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Astl programming language for C


This is an implementation of the Astl programming language for C. Astl is an easy to learn scripting language that is specialized on attributed abstract syntax trees and control flow graphs.

Astl-C starts with one or more C sources, constructs an abstract syntax tree for it, and executes then your script. Astl scripts in their simplest form just provide tree expressions and associated actions which are executed for each matching subtree.

Take as example the Misra rule 14.10 which states that in Misra-C all if ... else if constructs shall be terminated with an else clause. If you want to check your sources for conformance, you can put the violating tree pattern in a tree expression:

attribution rules {
   ("if" cond then ("if" cond2 then2)) as if_stmt -> {
      println("if-else-chain without final else at ", location(if_stmt));

A so-called attribution rule consists of a tree expression followed by a block which is executed for each matching tree expression. Any number of attribution rules can be specified within an attribution rules section. The tree expressions of the attribution rules are considered during an implicitly executed traverse of the syntax tree in depth-first order (by default in preorder but this can be changed per individual rule).

Tree expressions are set in parentheses. In their simplest form, they specify an operator as string ("if" in the example above), followed by tree expressions for the direct subnodes. An "if" syntax node has two or three subnodes, the first represents the condition, the second represents the statement to be executed when the condition is true and the optional third subnode represents the else-part. Variables can be introduced and bound to subnodes. In this case, cond and then are bound to the first two subnodes of the outer "if" node, and if_stmt to the "if" node itself. These bound variables can be used within the following block. In this example, if_stmt is passed to the built-in function location which returns a string specifying the source location of the entire if-statement.

Add a hash-bang-header to it, i.e. '#!', followed by the path to astl-c, make it executable, and run it with all the source files:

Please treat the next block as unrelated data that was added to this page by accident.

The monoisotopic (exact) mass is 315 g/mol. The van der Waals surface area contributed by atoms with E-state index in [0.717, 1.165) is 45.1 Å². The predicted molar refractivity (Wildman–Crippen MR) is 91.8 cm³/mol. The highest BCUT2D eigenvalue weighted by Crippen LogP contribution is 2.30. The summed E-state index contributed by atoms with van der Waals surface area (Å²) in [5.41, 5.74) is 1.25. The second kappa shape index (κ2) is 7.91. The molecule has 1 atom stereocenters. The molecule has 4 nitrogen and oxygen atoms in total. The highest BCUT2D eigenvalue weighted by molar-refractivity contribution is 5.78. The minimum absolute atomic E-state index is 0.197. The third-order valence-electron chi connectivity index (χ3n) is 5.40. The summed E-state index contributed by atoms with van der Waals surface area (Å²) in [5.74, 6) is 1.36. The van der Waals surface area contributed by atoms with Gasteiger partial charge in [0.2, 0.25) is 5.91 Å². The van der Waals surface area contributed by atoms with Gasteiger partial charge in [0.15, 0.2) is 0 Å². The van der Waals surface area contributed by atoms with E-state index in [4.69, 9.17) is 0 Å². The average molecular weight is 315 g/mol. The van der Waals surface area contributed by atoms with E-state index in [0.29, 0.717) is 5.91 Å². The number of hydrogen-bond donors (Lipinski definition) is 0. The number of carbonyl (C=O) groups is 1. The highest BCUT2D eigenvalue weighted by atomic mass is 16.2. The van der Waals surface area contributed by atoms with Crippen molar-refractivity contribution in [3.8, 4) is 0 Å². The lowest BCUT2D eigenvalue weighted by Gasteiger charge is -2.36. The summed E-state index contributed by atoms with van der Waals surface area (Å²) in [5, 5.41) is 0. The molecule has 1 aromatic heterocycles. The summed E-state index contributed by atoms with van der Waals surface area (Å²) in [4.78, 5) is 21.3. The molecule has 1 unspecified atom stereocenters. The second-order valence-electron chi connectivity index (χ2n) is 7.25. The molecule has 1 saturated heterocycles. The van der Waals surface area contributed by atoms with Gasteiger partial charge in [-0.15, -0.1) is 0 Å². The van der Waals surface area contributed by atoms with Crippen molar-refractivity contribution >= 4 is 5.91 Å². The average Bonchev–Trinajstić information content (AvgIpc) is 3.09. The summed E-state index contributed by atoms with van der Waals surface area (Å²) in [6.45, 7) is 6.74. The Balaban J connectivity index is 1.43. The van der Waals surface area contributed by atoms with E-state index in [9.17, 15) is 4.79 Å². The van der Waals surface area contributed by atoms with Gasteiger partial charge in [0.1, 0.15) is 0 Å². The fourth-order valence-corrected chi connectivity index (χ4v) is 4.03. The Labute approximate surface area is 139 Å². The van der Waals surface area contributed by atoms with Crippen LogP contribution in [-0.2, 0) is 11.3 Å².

$ misra-1410.ast example.c
if-else-chain without final else at example.c:6.4-10.4

A more elaborate example

Occasionally, the initialization of a for loop variable is missing. The gcc compiler delivers no warning and if the loop variable is of an unsigned integer type such an error may go unnoticed in cases as following where the index variable is guaranteed to be within the array index range within the body of the for loop:

for (std::size_t i; i < sizeof(a)/sizeof(a[0]); ++i) {
   a[i] = i;

As i is left uninitialized, it may be 0, positive but within range, or out of range. In the latter two cases the array is left partially or entirely uninitialized.

Astl-C represents a for loop with the exception of the trivial case for(;;) always as a syntax tree with the operator "for" and four operands representing the initialization, the condition, the increment, and the body of the loop. Following attribution rules would match all for loops:

   ("for" stmt) -> {
      // trivial case
   ("for" init condition increment stmt) -> {
      // regular case

We are now focusing on cases where a loop variable is declared within a for loop. The init subtree of the for loop is either an expression or a declaration. We are just interested in cases where we have a declaration which in turn consists of the declaration specifiers (like std::size_t in the example above) and an init declarator list which can declare one or more variables. Each of the variables within an init declarator list is introduced by an init declarator which consists of a declarator and optionally an initializer. We are interested here in cases where we get an init declarator without an initializer within the init part of a for loop. This can be expressed as follows: